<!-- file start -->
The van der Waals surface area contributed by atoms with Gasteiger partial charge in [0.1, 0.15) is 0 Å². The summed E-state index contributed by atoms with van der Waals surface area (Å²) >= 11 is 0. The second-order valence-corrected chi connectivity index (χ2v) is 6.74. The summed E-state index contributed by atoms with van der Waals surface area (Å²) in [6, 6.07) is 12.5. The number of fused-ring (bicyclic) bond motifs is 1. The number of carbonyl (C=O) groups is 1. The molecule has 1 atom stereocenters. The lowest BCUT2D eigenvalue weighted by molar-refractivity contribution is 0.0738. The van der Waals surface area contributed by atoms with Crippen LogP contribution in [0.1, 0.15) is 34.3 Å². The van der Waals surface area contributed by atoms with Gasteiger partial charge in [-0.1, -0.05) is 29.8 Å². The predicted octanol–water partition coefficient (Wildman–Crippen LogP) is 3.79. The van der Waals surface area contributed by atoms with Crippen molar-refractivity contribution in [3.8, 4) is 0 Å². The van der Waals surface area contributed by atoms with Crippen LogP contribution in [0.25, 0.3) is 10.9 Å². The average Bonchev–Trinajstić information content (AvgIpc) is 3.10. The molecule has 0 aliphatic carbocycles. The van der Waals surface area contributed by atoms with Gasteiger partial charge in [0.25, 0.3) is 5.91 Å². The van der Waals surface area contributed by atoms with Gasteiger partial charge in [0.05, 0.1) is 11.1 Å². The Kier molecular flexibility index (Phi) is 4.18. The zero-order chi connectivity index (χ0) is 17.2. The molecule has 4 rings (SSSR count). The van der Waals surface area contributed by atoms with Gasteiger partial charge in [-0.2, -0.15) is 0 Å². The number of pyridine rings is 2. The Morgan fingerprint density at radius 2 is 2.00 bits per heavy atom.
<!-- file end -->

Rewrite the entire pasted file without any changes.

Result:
The van der Waals surface area contributed by atoms with Gasteiger partial charge in [0.1, 0.15) is 0 Å². The summed E-state index contributed by atoms with van der Waals surface area (Å²) >= 11 is 0. The second-order valence-corrected chi connectivity index (χ2v) is 6.74. The summed E-state index contributed by atoms with van der Waals surface area (Å²) in [6, 6.07) is 12.5. The number of fused-ring (bicyclic) bond motifs is 1. The number of carbonyl (C=O) groups is 1. The molecule has 1 atom stereocenters. The lowest BCUT2D eigenvalue weighted by molar-refractivity contribution is 0.0738. The van der Waals surface area contributed by atoms with Crippen LogP contribution in [0.1, 0.15) is 34.3 Å². The van der Waals surface area contributed by atoms with Gasteiger partial charge in [-0.1, -0.05) is 29.8 Å². The predicted octanol–water partition coefficient (Wildman–Crippen LogP) is 3.79. The van der Waals surface area contributed by atoms with Crippen molar-refractivity contribution in [3.8, 4) is 0 Å². The van der Waals surface area contributed by atoms with Crippen LogP contribution in [0.25, 0.3) is 10.9 Å². The average Bonchev–Trinajstić information content (AvgIpc) is 3.10. The molecule has 0 aliphatic carbocycles. The van der Waals surface area contributed by atoms with Gasteiger partial charge in [0.25, 0.3) is 5.91 Å². The van der Waals surface area contributed by atoms with Gasteiger partial charge in [0.05, 0.1) is 11.1 Å². The Kier molecular flexibility index (Phi) is 4.18. The zero-order chi connectivity index (χ0) is 17.2. The molecule has 4 rings (SSSR count). The van der Waals surface area contributed by atoms with Gasteiger partial charge in [-0.2, -0.15) is 0 Å². The number of pyridine rings is 2. The Morgan fingerprint density at radius 2 is 2.00 bits per heavy atom.